This is a game streaming service that will be offered by Google in its attempt to be the market leader in this area of expertise. Naturally, because “Google” is associated with it, most are already considering it one of the absolute best.
Having a Stadia account will, in layman’s terms, be like having a console, only invisible, and accessible from any location on any device. When it launches in November 2019, you’ll be able to utilise your computers (if equipped with chrome) as well as some phones and even an HDMI compatible ultra-dongle that plugs into your tv. Essentially, Stadia is like Netflix, only instead of movies and series it will stream games. Brilliantly, you can start a game on one device, and pick up on another exactly where you left off.
There are different Stadia subscriptions, but as with any subscription the more you play, the more you get. Packages start at $9.99 a month with access to only a few games, but with the option of buying others, or, you can sign up for additional subscriptions. So, when considering that it is like Netflix, this only applies to the delivery of the games, the streaming, and not the “library” or amount of games accessible. Paying a subscription for Stadia means you are paying for the method of delivery. Some of the games Microsoft plans to include on Stadia are titles such as Metro: Exodus, Destiny 2 and Wolfenstein: Youngblood.
Microsoft too has its game streaming service; they have called it xCloud. Guess that is a nod to the Xbox in the Cloud? By the sounds of it, it will work very similarly to Stadia. Free trials will start in October 2019, a little sooner than Google, and this may very well work to their advantage. Another bonus to using a streaming service is that it will no longer be necessary to update your hardware ever so often Microsoft is not letting the cat out of the bag when it comes to games and pricing, but it has hinted that all the current Xbox ONE games will be available.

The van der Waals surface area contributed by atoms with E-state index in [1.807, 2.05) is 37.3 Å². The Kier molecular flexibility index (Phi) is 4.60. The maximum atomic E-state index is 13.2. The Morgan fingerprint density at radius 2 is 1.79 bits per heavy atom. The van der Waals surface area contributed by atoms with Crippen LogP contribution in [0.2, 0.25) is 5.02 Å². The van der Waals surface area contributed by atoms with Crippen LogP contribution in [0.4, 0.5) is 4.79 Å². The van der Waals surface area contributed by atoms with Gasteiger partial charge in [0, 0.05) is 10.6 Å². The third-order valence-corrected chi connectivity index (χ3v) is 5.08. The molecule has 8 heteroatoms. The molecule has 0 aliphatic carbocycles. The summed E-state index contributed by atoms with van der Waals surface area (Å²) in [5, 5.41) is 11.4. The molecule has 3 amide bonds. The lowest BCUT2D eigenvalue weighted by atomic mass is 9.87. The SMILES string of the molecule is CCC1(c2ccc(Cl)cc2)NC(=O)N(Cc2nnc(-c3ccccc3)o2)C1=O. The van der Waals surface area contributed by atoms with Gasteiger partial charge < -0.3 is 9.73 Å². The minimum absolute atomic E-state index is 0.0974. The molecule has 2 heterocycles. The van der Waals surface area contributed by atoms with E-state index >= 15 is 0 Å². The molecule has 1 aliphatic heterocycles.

What are the Benefits of a datacentre console?
Both options, owning your console or paying for a streaming service, have pros and cons. It all depends on where you usually play your games, if you only play at home, on the television, then stick to your console. However, this is not optimal for those who travel and still want to play.
- you can play on any device
- no need to carry your tower, laptop, or console around
- no need to download your games, but if you do, the download speeds are super-fast
- harder for cheaters to cheat
- Steaming downfalls
- people with less than perfect internet connection will struggle
- unbelievably expensive servers that inevitably the gamer will pay for
- Depending on the distance between the server and your house, lagging may be a frustrating issue. You do not physically or virtually own the games so that they can disappear whenever.